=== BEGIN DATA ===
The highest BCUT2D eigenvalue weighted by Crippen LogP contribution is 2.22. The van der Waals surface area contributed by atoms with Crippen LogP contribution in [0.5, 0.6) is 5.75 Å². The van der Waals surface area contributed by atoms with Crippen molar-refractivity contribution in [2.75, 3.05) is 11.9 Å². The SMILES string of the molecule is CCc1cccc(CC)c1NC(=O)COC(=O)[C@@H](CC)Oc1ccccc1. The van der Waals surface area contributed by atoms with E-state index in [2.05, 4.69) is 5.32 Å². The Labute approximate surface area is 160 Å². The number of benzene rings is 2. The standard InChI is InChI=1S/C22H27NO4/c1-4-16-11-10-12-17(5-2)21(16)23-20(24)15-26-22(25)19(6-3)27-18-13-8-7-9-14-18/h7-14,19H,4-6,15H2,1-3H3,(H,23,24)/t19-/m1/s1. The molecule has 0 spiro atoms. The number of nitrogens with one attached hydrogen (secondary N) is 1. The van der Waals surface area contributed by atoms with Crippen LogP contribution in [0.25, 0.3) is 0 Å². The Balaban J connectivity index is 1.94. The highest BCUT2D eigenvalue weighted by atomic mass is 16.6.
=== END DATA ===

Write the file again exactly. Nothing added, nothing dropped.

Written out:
The highest BCUT2D eigenvalue weighted by Crippen LogP contribution is 2.22. The van der Waals surface area contributed by atoms with Crippen LogP contribution in [0.5, 0.6) is 5.75 Å². The van der Waals surface area contributed by atoms with Crippen molar-refractivity contribution in [2.75, 3.05) is 11.9 Å². The SMILES string of the molecule is CCc1cccc(CC)c1NC(=O)COC(=O)[C@@H](CC)Oc1ccccc1. The van der Waals surface area contributed by atoms with E-state index in [2.05, 4.69) is 5.32 Å². The Labute approximate surface area is 160 Å². The number of benzene rings is 2. The standard InChI is InChI=1S/C22H27NO4/c1-4-16-11-10-12-17(5-2)21(16)23-20(24)15-26-22(25)19(6-3)27-18-13-8-7-9-14-18/h7-14,19H,4-6,15H2,1-3H3,(H,23,24)/t19-/m1/s1. The molecule has 0 spiro atoms. The number of nitrogens with one attached hydrogen (secondary N) is 1. The van der Waals surface area contributed by atoms with Crippen LogP contribution in [0.25, 0.3) is 0 Å². The Balaban J connectivity index is 1.94. The highest BCUT2D eigenvalue weighted by atomic mass is 16.6.